It's no secret that America's health care system needs intensive care. $180 billion is wasted every year on operational inefficiencies, and the condition is not improving. This is largely attributed to a fee-based system that incentivized volume over value.
In 2010, the Affordable Care Act made health care providers an offer they couldn't refuse -- a mandate to increase efficiency or feel the pain of stiff financial penalties. This ideology shifted the practice from fee for service to value-based care. Loved it or loathed it, health care providers are forced to play with the cards they were dealt with.
As with all illnesses, we begin with identifying the symptoms of a broken health care system, so we can follow through with a diagnosis and treatment. In this ten-part series, we will:
- Identify the most pressing challenges facing our health care system
- Address opportunities for improvements, and
- Make recommendations for enhancements
Finding solutions to fix our health care system won't be resolved overnight, but it is prudent to focus on the elements that are causing inefficiencies. Then implement noninvasive solutions that are quick, intelligent, and cost-effective.
When our vehicle breaks down, we go to the mechanic to get it fixed. We expect our vehicle to function after our visit because it is part of a mechanic's duty of care.
Similarly, a doctor's obligation is to treat patients with a level of care that is consistent with the Hippocratic Oath. Unlike a machine, however, humans can't be recalled. We either heal, deteriorate or perish. Readmissions are a serious threat to not only our health but to our health care system.
By far, Medicare bears the greatest burden of readmission and is the gold standard by which health care providers measure performance on. The three greatest preventable conditions for Medicare readmissions are:
- Congestive heart failure (24.5%)
- Septicemia (21.3%)
- Pneumonia (17.9%)
The conditions above cost hospitals over $4.3 billion. The government (and ultimately the taxpayer) foots 43% of our national health bill. Consequently, hospital reimbursements have recently been restructured under the Hospital Readmission Reduction Program (HRRP) in October 2012. The program focuses on patients who are readmitted within 30 days for high-cost or high-volume conditions and procedures. Specifically, heart attack, heart failure, pneumonia, chronic obstructive pulmonary disease (COPD), hip/knee replacement, and coronary artery bypass graft (CABG).
The Hospital Readmissions Reduction Program is designed to improve the quality of care by incentivizing the reduction of hospital readmissions and penalizing underperforming hospitals.
Since the initiation of the program, readmission rates have declined 1%, from more than 19.0% to less than 18.0%. Although this is an improvement, 50% of hospitals received readmission penalties of up to 3% for failing to meet the national readmission benchmark.
The financial cost is merely a symptom of the problem. Readmitted patients are preventable and increase demand for doctors who already have long waitlists. It also places a hindrance on society since patients are required to take repeated time off work or home care. In short, remitted patients are not given the proper treatment, which is simply poor quality of care.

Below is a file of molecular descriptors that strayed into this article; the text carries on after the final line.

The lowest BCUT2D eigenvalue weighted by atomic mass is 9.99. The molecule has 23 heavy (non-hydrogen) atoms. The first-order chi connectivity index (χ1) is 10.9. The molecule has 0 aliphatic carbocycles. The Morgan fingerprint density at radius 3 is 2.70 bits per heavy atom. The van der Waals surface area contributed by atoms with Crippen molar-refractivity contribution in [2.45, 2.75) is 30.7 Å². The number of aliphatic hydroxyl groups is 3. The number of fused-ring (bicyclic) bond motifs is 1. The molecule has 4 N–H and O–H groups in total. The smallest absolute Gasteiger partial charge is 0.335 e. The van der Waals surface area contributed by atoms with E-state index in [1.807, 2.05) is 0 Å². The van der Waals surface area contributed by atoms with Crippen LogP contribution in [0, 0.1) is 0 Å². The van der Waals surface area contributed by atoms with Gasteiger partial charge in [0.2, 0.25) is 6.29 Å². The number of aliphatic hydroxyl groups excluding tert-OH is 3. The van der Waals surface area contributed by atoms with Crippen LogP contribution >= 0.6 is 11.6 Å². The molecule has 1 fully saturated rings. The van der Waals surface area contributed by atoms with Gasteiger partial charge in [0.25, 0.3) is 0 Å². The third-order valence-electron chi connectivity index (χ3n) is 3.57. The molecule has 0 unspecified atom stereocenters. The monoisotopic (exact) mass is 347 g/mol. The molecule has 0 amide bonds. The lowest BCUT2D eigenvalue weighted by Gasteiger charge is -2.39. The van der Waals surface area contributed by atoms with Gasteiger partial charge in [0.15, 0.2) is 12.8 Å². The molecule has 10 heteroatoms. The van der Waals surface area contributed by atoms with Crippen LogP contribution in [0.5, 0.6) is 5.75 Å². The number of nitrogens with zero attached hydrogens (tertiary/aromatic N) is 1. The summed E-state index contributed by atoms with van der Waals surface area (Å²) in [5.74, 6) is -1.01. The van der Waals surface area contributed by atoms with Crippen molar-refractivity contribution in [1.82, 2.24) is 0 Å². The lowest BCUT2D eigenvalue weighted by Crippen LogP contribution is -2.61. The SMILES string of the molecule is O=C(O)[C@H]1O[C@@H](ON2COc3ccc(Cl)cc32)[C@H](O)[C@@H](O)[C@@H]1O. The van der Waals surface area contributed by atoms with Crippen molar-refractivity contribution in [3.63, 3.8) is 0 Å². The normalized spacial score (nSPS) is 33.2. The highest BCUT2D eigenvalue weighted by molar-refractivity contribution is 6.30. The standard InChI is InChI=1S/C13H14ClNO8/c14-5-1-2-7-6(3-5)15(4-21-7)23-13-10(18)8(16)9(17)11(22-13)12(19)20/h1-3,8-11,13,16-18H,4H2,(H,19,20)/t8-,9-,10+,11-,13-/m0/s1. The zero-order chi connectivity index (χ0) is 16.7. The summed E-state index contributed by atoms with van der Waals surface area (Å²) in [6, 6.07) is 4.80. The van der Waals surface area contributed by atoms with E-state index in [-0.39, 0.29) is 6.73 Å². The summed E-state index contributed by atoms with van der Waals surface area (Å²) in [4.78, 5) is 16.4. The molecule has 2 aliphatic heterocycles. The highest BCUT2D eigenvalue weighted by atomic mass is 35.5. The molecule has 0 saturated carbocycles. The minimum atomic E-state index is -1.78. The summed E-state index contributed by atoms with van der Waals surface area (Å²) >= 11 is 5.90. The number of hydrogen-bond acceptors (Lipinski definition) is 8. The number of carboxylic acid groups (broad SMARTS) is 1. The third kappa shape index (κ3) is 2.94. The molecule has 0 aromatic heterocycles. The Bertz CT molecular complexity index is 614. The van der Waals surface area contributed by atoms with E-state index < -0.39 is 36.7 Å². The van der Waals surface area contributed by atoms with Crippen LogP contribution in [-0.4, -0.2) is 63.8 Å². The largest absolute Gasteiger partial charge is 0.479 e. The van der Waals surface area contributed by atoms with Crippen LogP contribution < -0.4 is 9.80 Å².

The average readmission rate for the top ten high volume conditions among Medicare beneficiaries is 19.6%. Simply put, nearly 1 in 5 patients return for preventable retreatments.
However, the quality of care is not solely dependent on hospital care. Hospitals serve patients of varying risk profiles. External factors such as socioeconomic status and demographics come into play and should be taken into consideration.
Despite these discrepancies, there are currently no provisions in the Health care Readmissions Reduction Program to account for these external factors. This could adversely (and often unfairly) impact the perception of a health care provider. These external data sets are largely unaccounted for but have a significant impact on patient readmission.
The difference between a stranger and a loved one is data. With a friend, you know what appeals to them as much as what repulses them.
In the same way, health care providers can leverage data to determine whether a patient is considered at risk of readmission. But data itself is inert. It can't predict and won't prevent readmissions on its own. Therefore, health care providers need to aggregating and normalizing the data in order to understand the probability of readmission. Only then can you make accurate decisions.
Finally, patients need to be nurtured throughout their medical journey. Patient engagement is like following through on your golf or tennis swing. It takes practice, but it will certainly improve your game.
It starts with asking, "How have you been?" It's simple, but not easy. Engaging your patients is very involving and can take tremendous resources from your admin staff. So new technologies such as CareSkore actively engages patients using artificial intelligence (A.I.) to prevent readmissions from occurring.
"A spoonful of sugar helps the medicine go down..."
Reducing readmissions isn't a trivial task, but it is one that deserves attention. Readmissions prevent doctors from seeing fresh patients, disrupts the wellbeing of a patient, and drives costs to health care providers. There are early indicators that the health care industry is adopting methods to reduce readmissions. Not only because it is mandated by the government, but because prevention is better than treatment. Solutions are available to transform hospitals from a destination to a journey.